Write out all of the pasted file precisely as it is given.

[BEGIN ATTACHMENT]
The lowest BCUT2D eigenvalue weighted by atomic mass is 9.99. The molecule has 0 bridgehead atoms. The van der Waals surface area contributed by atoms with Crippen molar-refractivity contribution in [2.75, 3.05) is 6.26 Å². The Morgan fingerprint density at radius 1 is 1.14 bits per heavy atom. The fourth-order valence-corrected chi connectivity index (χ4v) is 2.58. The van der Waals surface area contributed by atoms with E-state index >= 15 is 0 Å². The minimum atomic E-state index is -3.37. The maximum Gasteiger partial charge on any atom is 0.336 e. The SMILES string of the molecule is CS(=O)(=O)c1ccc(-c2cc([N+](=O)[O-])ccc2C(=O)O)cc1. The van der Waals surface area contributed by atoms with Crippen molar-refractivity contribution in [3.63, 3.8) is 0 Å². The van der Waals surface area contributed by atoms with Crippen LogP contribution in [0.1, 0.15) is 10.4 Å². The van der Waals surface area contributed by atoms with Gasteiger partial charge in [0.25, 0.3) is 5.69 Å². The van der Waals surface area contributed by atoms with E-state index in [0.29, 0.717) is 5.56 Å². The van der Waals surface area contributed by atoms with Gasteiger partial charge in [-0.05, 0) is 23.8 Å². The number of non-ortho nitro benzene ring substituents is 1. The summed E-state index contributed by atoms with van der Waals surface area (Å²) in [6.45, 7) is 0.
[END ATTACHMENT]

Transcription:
The lowest BCUT2D eigenvalue weighted by atomic mass is 9.99. The molecule has 0 bridgehead atoms. The van der Waals surface area contributed by atoms with Crippen molar-refractivity contribution in [2.75, 3.05) is 6.26 Å². The Morgan fingerprint density at radius 1 is 1.14 bits per heavy atom. The fourth-order valence-corrected chi connectivity index (χ4v) is 2.58. The van der Waals surface area contributed by atoms with E-state index >= 15 is 0 Å². The minimum atomic E-state index is -3.37. The maximum Gasteiger partial charge on any atom is 0.336 e. The SMILES string of the molecule is CS(=O)(=O)c1ccc(-c2cc([N+](=O)[O-])ccc2C(=O)O)cc1. The van der Waals surface area contributed by atoms with Crippen molar-refractivity contribution in [3.63, 3.8) is 0 Å². The van der Waals surface area contributed by atoms with Crippen LogP contribution in [0.1, 0.15) is 10.4 Å². The van der Waals surface area contributed by atoms with Gasteiger partial charge in [0.25, 0.3) is 5.69 Å². The van der Waals surface area contributed by atoms with E-state index in [0.29, 0.717) is 5.56 Å². The van der Waals surface area contributed by atoms with Gasteiger partial charge in [-0.05, 0) is 23.8 Å². The number of non-ortho nitro benzene ring substituents is 1. The summed E-state index contributed by atoms with van der Waals surface area (Å²) in [6.45, 7) is 0.